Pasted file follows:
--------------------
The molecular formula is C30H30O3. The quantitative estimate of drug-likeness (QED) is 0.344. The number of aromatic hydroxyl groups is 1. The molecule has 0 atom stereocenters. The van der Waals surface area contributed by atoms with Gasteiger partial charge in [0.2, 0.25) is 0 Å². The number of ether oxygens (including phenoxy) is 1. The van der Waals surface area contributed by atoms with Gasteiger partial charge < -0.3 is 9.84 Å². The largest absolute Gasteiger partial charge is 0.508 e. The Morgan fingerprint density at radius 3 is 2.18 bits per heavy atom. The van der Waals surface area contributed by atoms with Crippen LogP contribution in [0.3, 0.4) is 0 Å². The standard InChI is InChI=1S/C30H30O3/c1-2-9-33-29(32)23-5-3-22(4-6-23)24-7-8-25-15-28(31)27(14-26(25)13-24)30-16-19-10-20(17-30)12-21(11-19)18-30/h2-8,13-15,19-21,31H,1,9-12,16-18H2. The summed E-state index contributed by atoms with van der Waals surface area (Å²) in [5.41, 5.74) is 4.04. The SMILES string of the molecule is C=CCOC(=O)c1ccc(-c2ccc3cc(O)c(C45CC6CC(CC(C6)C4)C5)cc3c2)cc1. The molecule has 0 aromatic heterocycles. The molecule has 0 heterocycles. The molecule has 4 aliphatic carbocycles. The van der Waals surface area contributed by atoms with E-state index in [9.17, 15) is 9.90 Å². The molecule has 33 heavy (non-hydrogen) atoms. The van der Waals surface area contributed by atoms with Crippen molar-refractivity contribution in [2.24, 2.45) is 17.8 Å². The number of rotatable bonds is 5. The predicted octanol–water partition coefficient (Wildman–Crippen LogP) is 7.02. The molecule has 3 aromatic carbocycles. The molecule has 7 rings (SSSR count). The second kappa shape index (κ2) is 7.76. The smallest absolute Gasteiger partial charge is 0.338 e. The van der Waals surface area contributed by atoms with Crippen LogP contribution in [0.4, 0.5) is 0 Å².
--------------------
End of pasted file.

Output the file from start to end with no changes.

The molecular formula is C30H30O3. The quantitative estimate of drug-likeness (QED) is 0.344. The number of aromatic hydroxyl groups is 1. The molecule has 0 atom stereocenters. The van der Waals surface area contributed by atoms with Gasteiger partial charge in [0.2, 0.25) is 0 Å². The number of ether oxygens (including phenoxy) is 1. The van der Waals surface area contributed by atoms with Gasteiger partial charge < -0.3 is 9.84 Å². The largest absolute Gasteiger partial charge is 0.508 e. The Morgan fingerprint density at radius 3 is 2.18 bits per heavy atom. The van der Waals surface area contributed by atoms with Crippen LogP contribution in [0.3, 0.4) is 0 Å². The standard InChI is InChI=1S/C30H30O3/c1-2-9-33-29(32)23-5-3-22(4-6-23)24-7-8-25-15-28(31)27(14-26(25)13-24)30-16-19-10-20(17-30)12-21(11-19)18-30/h2-8,13-15,19-21,31H,1,9-12,16-18H2. The summed E-state index contributed by atoms with van der Waals surface area (Å²) in [5.41, 5.74) is 4.04. The SMILES string of the molecule is C=CCOC(=O)c1ccc(-c2ccc3cc(O)c(C45CC6CC(CC(C6)C4)C5)cc3c2)cc1. The molecule has 0 aromatic heterocycles. The molecule has 0 heterocycles. The molecule has 4 aliphatic carbocycles. The van der Waals surface area contributed by atoms with E-state index in [9.17, 15) is 9.90 Å². The molecule has 33 heavy (non-hydrogen) atoms. The van der Waals surface area contributed by atoms with Crippen molar-refractivity contribution in [2.24, 2.45) is 17.8 Å². The number of rotatable bonds is 5. The predicted octanol–water partition coefficient (Wildman–Crippen LogP) is 7.02. The molecule has 3 aromatic carbocycles. The molecule has 7 rings (SSSR count). The second kappa shape index (κ2) is 7.76. The smallest absolute Gasteiger partial charge is 0.338 e. The van der Waals surface area contributed by atoms with Crippen LogP contribution in [0.4, 0.5) is 0 Å².